I know the male is supposed to be the defender and so on, but what seems to be becoming normal is that 'attack is the best form of defence'.
Still, I suppose the next world war will sort all this out, as long as we can work out where it's coming from and stay out of the way of it!
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Re: In defense of feminine men

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trainspotter48 wrote:Regrettably, the 'model' for male behaviour is becoming increasingly uncaring and aggressive.
This makes it difficult for any male to express any form of 'caring' attitude without having an unkind label attached, and this is totally independent of any sartorial choices one may choose to make.

I know the male is supposed to be the defender and so on, but what seems to be becoming normal is that 'attack is the best form of defence'.
Still, I suppose the next world war will sort all this out, as long as we can work out where it's coming from and stay out of the way of it!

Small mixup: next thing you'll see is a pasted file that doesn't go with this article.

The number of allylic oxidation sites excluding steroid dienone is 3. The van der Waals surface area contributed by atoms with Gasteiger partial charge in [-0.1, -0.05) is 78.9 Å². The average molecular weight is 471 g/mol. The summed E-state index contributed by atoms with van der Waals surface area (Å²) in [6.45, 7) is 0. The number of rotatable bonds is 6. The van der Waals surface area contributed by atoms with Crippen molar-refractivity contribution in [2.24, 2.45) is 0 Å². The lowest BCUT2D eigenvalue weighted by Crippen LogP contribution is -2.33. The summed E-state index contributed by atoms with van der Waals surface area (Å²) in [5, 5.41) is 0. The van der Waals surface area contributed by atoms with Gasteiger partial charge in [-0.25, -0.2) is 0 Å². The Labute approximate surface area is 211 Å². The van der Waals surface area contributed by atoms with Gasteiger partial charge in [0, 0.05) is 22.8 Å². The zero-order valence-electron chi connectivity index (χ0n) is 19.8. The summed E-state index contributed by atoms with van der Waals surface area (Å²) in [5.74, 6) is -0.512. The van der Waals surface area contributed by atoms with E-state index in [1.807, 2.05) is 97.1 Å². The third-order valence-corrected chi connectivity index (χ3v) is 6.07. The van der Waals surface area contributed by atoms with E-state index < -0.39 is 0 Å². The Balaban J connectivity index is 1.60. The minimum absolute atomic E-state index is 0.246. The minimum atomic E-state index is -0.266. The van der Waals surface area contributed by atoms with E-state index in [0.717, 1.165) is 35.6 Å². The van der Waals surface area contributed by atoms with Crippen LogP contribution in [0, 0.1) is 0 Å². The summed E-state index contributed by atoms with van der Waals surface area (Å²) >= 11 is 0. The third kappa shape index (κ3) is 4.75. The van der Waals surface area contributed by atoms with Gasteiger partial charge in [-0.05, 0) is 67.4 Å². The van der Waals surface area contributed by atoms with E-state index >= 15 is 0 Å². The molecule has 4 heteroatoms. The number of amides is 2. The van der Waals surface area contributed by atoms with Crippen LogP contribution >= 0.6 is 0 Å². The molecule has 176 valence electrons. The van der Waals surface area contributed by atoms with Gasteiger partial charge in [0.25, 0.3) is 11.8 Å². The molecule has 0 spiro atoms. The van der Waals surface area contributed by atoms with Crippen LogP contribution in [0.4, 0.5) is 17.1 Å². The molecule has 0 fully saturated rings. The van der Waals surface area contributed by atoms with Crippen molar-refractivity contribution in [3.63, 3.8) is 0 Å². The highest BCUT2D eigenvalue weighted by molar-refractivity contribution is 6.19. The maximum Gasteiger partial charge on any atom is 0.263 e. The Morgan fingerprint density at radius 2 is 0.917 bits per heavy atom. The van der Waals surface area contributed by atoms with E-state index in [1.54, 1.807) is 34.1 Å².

It may be because we are in different parts of England, but I am somewhat curious about how you have drawn this conclusion. If I think back to my late teens then there were a lot of people that would tank themselves up with alcohol on a Friday night and go looking for a fight. Pubs didn't have security guards and too often a fight would start in a pub, quite often for a spurious reason such as someone had dared to look a someone else, and the fight would then extend out into the street. At school, and I was at a very middle class comprehensive, however there was no shortage of 15 or 16 year olds that could and did organise a fight with a 'rival' school. Without the aid of the internet or mobile phones they would co-ordinate a time an a place to scrap. I don't see any of that today. My son can quite happily wander round with long hair. No-one wants to cut it short or is worried about his sexuality. There are not gangs of youths roaming the streets as in my teenhood. On the whole I would say that violence is far less tolerated than it used to be. This is not to detract from national issues such as knife-crime, but even so, that is probably still less than in the 50's which was my father's era.